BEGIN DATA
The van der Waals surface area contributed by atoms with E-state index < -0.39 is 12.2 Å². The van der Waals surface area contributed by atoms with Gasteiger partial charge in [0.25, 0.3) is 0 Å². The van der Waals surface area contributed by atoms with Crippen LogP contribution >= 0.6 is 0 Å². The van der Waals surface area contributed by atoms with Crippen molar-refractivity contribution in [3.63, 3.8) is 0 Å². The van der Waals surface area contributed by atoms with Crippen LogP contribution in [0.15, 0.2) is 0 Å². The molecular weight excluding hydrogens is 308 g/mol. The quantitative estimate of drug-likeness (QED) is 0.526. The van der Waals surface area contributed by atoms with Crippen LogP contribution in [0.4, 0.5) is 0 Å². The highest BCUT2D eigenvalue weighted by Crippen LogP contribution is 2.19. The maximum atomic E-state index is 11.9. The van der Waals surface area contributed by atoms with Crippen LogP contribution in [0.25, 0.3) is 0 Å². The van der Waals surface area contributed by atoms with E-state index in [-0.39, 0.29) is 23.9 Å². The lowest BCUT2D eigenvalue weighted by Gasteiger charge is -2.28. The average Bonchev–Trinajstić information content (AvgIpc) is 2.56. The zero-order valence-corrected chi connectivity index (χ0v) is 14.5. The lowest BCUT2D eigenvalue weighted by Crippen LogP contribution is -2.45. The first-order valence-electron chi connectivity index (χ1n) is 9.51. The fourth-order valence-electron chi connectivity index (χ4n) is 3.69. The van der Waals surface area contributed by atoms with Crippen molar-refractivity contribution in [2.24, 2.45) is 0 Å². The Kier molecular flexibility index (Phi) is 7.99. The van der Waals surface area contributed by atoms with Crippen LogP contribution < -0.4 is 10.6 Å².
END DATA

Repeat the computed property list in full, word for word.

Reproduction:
The van der Waals surface area contributed by atoms with E-state index < -0.39 is 12.2 Å². The van der Waals surface area contributed by atoms with Gasteiger partial charge in [0.25, 0.3) is 0 Å². The van der Waals surface area contributed by atoms with Crippen LogP contribution >= 0.6 is 0 Å². The van der Waals surface area contributed by atoms with Crippen molar-refractivity contribution in [3.63, 3.8) is 0 Å². The van der Waals surface area contributed by atoms with Crippen LogP contribution in [0.15, 0.2) is 0 Å². The molecular weight excluding hydrogens is 308 g/mol. The quantitative estimate of drug-likeness (QED) is 0.526. The van der Waals surface area contributed by atoms with Crippen LogP contribution in [0.4, 0.5) is 0 Å². The highest BCUT2D eigenvalue weighted by Crippen LogP contribution is 2.19. The maximum atomic E-state index is 11.9. The van der Waals surface area contributed by atoms with Crippen LogP contribution in [0.25, 0.3) is 0 Å². The van der Waals surface area contributed by atoms with E-state index in [-0.39, 0.29) is 23.9 Å². The lowest BCUT2D eigenvalue weighted by Gasteiger charge is -2.28. The average Bonchev–Trinajstić information content (AvgIpc) is 2.56. The zero-order valence-corrected chi connectivity index (χ0v) is 14.5. The lowest BCUT2D eigenvalue weighted by Crippen LogP contribution is -2.45. The first-order valence-electron chi connectivity index (χ1n) is 9.51. The fourth-order valence-electron chi connectivity index (χ4n) is 3.69. The van der Waals surface area contributed by atoms with Crippen molar-refractivity contribution in [2.24, 2.45) is 0 Å². The Kier molecular flexibility index (Phi) is 7.99. The van der Waals surface area contributed by atoms with Crippen LogP contribution < -0.4 is 10.6 Å².